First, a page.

Isaiah Washington as Preston Burke
Posted 26 May 2006 - 07:51 PM
A native of Houston, Texas, Isaiah Washington spent four years in the Air Force before studying drama at Washington, DC's Howard University. While at Howard, he won a role in the play Spell #7 and then moved to New York to further pursue his career. There he appeared in a number of stage productions, including August Wilson's Fences and Thornton Wilder's Skin of Our Teeth. With a passion for theater, Washington became one of the founding members of City Kids Repertory, a theater group that visits high schools and community centers throughout New York.
Washington first made his mark in cinema in gritty crime dramas and romantic ensemble comedies. He has been featured in four acclaimed Spike Lee films: Crooklyn, Clockers, Girl 6, and Get on the Bus. Other feature credits include Exit Wounds, Romeo Must Die, True Crime, Bulworth, Out of Sight, Love Jones, Dead Presidents, Stonewall, Strictly Business and the acclaimed Dancing in September - a performance which earned him a nomination for an NAACP Image Award for Outstanding Actor.
More recently Washington was seen in Ghost Ship, Welcome to Collinwood and Hollywood Homicide. Upcoming films include Moguls and Dead Birds.
On television, he has guest-starred in several series, including NYPD Blue, Law & Order, Homicide: Life on the Street, Ally McBeal, New York Undercover, Living Single, Soul Food and Touched by an Angel.
Washington makes his home in Los Angeles with his wife and two sons.
Posted 18 January 2007 - 07:29 PM
by Gina Serpe
Los Angeles (E! Online) - All was quiet on the Grey's Anatomy front. Then came Monday night's Golden Globes ceremony and, along with the award for Best TV Drama, the cast of ABC's biggest hit took home a whole new batch of controversy.
Trouble first started brewing in the press room, the ensemble's first stop after leaving the stage following the win, when E! Online columnist Ted Casablanca queried whether or not the gang had sufficiently moved past the on-set altercation last October, when Isaiah Washington was accused of calling costar T.R. Knight a homophobic slur and then getting in the face of would-be peace broker Patrick Dempsey.
After Casablanca posed the question, Washington stepped up to the microphone. "No, I did not call T.R. a faggot," Washington said. "Never happened."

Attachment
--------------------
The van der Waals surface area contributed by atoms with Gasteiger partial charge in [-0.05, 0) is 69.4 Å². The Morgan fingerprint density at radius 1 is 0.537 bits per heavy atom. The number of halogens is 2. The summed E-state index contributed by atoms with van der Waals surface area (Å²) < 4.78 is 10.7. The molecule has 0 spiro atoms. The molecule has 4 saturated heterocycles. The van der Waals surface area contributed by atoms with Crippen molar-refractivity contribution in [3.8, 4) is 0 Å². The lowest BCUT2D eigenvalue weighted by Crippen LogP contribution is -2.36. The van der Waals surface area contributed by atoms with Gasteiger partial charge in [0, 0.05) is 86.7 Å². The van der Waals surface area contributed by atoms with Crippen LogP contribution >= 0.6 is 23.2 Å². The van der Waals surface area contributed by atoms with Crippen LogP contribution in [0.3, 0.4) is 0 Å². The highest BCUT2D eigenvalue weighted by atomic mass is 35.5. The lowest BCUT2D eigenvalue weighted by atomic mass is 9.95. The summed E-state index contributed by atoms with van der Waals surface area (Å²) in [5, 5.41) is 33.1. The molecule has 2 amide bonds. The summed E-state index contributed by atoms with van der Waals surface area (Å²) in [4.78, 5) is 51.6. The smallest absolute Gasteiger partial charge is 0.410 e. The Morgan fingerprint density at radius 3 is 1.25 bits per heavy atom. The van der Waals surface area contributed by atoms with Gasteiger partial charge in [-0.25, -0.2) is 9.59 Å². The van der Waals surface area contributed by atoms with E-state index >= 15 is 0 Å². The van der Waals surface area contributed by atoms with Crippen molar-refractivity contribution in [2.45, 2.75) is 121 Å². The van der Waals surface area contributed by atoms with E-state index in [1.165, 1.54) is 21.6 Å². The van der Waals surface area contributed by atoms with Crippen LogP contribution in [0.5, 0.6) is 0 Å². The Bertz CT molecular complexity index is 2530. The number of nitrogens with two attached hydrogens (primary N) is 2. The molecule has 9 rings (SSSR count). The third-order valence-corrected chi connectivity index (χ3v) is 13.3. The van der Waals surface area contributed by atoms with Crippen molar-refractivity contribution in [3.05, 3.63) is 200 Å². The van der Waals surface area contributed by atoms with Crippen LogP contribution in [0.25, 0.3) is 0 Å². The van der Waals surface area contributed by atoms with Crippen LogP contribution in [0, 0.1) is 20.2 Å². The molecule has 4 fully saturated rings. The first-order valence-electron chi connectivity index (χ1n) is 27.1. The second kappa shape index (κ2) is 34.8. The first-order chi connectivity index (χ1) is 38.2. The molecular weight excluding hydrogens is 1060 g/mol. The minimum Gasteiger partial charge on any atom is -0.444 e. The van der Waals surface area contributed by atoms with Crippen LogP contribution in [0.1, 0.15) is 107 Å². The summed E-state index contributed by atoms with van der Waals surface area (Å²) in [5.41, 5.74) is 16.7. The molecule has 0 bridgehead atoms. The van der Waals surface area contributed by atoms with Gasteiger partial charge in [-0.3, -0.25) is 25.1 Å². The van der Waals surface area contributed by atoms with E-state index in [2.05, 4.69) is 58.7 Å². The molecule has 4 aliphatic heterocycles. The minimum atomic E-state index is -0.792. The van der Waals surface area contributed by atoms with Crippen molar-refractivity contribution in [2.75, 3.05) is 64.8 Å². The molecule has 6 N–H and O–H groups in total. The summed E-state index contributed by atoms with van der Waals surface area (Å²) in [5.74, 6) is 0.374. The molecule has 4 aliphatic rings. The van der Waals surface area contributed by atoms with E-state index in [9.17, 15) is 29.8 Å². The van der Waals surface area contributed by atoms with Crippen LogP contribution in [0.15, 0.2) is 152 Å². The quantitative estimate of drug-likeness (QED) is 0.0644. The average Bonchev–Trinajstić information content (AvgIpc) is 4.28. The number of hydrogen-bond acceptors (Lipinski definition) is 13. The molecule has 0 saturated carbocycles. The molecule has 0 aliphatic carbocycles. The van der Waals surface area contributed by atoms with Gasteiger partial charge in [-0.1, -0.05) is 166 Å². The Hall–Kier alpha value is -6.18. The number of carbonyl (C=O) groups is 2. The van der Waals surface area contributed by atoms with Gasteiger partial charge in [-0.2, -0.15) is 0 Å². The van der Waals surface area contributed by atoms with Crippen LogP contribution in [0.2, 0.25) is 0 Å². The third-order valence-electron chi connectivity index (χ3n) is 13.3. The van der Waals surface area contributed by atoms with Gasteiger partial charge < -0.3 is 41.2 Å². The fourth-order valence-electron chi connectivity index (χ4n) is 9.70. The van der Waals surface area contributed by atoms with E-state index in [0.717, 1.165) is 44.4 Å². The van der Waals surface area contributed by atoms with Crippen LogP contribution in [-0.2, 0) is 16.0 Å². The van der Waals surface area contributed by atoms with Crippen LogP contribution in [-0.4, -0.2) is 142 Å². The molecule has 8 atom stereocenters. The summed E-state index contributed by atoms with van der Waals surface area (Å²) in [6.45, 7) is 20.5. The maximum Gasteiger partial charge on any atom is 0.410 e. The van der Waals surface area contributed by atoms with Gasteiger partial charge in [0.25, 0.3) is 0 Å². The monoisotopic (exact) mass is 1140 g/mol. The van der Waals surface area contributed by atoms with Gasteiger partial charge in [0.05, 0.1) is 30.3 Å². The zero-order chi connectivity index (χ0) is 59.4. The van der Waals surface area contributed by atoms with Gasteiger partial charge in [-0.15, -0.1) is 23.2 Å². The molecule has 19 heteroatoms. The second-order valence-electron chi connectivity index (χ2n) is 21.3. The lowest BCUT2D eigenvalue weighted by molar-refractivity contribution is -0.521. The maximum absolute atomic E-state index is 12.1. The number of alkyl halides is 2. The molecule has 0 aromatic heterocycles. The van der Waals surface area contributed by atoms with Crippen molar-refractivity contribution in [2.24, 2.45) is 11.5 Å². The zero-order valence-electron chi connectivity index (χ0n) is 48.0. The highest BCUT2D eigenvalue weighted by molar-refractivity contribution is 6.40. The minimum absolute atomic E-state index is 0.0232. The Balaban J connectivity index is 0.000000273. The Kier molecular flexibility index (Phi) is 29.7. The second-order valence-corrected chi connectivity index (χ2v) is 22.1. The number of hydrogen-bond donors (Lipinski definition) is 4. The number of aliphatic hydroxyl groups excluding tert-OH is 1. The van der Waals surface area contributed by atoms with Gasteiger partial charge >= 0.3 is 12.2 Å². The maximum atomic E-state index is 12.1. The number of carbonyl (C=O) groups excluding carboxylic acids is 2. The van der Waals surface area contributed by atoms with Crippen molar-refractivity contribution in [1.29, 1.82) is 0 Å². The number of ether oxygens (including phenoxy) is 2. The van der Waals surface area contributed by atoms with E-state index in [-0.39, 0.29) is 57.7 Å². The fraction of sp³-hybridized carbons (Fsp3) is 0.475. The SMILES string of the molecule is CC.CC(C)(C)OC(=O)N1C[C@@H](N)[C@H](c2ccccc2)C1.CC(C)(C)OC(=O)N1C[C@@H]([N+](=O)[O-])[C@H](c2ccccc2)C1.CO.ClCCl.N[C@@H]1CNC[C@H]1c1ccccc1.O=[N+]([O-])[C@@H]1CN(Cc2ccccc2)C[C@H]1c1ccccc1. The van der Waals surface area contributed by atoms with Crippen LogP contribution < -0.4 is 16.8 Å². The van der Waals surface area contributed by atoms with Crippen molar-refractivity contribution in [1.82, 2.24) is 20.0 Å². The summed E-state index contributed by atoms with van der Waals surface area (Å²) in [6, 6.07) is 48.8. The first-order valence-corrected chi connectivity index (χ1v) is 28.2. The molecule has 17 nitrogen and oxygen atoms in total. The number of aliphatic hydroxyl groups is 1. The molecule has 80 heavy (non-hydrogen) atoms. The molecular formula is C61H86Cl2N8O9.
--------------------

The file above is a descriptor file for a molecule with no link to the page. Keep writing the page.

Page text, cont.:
When Casablanca asked whether then the entire Oct. 9 incident was concocted in the minds of tabloid editors, the show's creator, Shonda Rhimes took over, stating: "I think the best statement is just that things were created in a very odd way by the press that were not necessarily completely reported as true. I don't think any reporter made it up," she added, before changing the subject and saying, "We're just excited that we won the Golden Globe."
Dempsey and Knight, who were also in the press room during the interview, remained mum. (A video from the press room shows Dempsey and costar Eric Dane shifting uncomfortably during the exchange.)
But in the aftermath of the Globe lovefest, Washington's seemingly revisionist history was quickly called out. First up was Katherine Heigl.
In a post-ceremony interview with Access Hollywood, Heigl lashed out at Washington. "He needs to just not speak in public. Period. I'm sorry, that did not need to be said, I'm not okay with it...Drawing attention to it and saying the word again is just unnecessary. And I'm probably going to get in a lot of trouble for being that blunt."
The sentiment was echoed by the Gay & Lesbian Alliance Against Defamation. In a statement Wednesday, the organization's president, Neil G. Giuliano, lashed out at Washington's backstage remarks. "When Isaiah Washington uses this kind of anti-gay slur—whether on set or in front of the press—it does more than create a hostile environment for his cast mates and the crew of Grey's Anatomy," Giuliano said. "It also feeds a climate of hatred and intolerance that contributes to putting our community in harm's way."
Heigl, meanwhile, made clear her loyalty on the matter, calling Knight her "best friend" and claiming she would "throw down for that kid...I will use every ounce of energy I have to take you down if you hurt his feelings." She may not get the chance this time—Knight seems to be fighting this battle himself.
In his first solo interview since the incident, Knight sat down with Ellen DeGeneres on Tuesday and refuted Washington's denial. Knight also said Washington's utterance forced Knight to come out. "He referred to me as a faggot," Knight said, while disputing initial reports that the incident was sparked because Knight was tardy to work.
Knight said that he was on set but around a corner when Washington, speaking to Dempsey, made the remark. "Everyone heard it," Knight said before sarcastically adding, "it's an awesome word, isn't it?"